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Sharp rise in super prime tenancies agreed in London

With residential property prices in super prime London continuing to fall, an increasing number of would-be purchasers are turning to luxury rentals, reflected by greater activity in the capital’s super prime market, where tenants are prepared to pay as much as £18,000 per week for a home, according to a new report from Knight Frank.

Fresh data provided by the upmarket estate agent shows that the number of its super-prime lettings increased by 34% last year to 137, from 102 in 2016, with most of the properties let furnished.

Brits and Americans each accounted for a fifth of tenancies, followed by Russians, the French and Chinese.


With house prices falling in parts of the capital, a growing number of wealthy people are choosing to rent, partly to avoid hefty tax bills.

“The momentum of recent years is still gathering pace,” said Tom Smith, Knight Frank’s head of super-prime lettings. “Demand is resilient due to higher rates of stamp duty and the associated uncertainty over the short-term prospects for price growth in the sales market. A lack of clarity regarding Brexit has also been a factor.”

As well as more transactions, the deals agreed are now on a longer-term basis. The average length of a tenancy in 2017 was 589 days, which compared to 548 in 2016 and 528 in 2015, an analysis of Knight Frank data shows.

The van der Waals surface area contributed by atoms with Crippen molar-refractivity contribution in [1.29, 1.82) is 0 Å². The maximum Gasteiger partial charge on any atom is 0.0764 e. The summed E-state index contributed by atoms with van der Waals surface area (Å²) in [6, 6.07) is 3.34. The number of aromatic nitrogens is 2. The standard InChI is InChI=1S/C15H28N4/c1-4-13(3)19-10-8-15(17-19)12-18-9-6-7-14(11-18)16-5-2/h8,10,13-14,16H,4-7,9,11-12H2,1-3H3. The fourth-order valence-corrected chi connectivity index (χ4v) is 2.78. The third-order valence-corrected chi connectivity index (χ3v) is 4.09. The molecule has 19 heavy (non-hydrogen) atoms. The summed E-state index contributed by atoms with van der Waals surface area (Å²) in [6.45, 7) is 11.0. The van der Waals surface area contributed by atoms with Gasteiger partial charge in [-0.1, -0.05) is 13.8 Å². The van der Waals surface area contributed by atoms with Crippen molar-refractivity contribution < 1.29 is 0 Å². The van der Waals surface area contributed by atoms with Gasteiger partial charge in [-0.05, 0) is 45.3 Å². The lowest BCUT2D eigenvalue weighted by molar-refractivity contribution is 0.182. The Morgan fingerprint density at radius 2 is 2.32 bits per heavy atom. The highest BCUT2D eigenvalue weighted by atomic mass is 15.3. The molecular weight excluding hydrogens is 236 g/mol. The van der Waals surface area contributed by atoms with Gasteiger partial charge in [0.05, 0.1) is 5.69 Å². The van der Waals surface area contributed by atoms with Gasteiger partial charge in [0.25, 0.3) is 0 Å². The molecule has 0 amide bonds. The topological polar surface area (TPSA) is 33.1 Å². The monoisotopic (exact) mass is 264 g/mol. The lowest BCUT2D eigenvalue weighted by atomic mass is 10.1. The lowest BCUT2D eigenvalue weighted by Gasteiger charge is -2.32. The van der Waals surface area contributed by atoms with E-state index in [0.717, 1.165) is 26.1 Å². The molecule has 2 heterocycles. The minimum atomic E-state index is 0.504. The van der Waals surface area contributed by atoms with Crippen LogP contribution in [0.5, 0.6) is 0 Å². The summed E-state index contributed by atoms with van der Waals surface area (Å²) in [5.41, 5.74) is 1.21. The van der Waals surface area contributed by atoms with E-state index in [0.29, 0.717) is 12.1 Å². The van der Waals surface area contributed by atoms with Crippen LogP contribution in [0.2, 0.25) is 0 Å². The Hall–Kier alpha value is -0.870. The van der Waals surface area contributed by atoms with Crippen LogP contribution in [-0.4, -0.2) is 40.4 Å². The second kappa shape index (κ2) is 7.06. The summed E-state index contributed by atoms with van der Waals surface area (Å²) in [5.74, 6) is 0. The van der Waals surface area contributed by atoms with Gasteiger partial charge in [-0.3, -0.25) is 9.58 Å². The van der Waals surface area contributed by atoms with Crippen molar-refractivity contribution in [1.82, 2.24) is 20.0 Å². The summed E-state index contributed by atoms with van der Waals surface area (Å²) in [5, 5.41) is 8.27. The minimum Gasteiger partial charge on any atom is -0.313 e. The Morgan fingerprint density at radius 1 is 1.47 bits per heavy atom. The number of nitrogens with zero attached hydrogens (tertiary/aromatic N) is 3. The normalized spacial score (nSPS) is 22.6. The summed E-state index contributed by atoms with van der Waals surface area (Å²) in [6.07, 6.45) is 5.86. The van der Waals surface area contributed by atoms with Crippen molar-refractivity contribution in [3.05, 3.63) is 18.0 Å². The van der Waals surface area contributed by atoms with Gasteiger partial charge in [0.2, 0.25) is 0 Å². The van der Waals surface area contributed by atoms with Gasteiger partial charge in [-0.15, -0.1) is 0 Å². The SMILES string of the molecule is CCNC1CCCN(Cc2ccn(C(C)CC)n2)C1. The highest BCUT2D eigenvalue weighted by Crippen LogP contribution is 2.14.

There was also a record number of £15,000- plus per week deals last year, with 20 recorded compared to 11 in 2016.

Smith added: “There is increasingly the opportunity to rent the sort of high-quality stock that has come from the sales market that historically did not exist on the lettings market.”

“The clear message for landlords is that super prime tenants will not compromise on quality in the same way as buyers will not.”

Knight Frank also report that the prime central London sales market is now moving towards recovery.

Average prices above £10m rose 0.2% in the year to January 2018, the first annual increase in almost two years.

In a sign that more tenants are anticipating this recovery, there has been an increase in the number who have requested a clause in the tenancy agreement giving them first refusal to buy at the end of the tenancy.

“This option was rarely mentioned a few years ago but is now a frequent topic of conversation on viewings. Many landlords have nothing to lose with this ‘try-before-you-buy’ route,” said Smith. “The worst case scenario is that you have an income stream that covers your costs and the best is that you also have a sale at the other end.”

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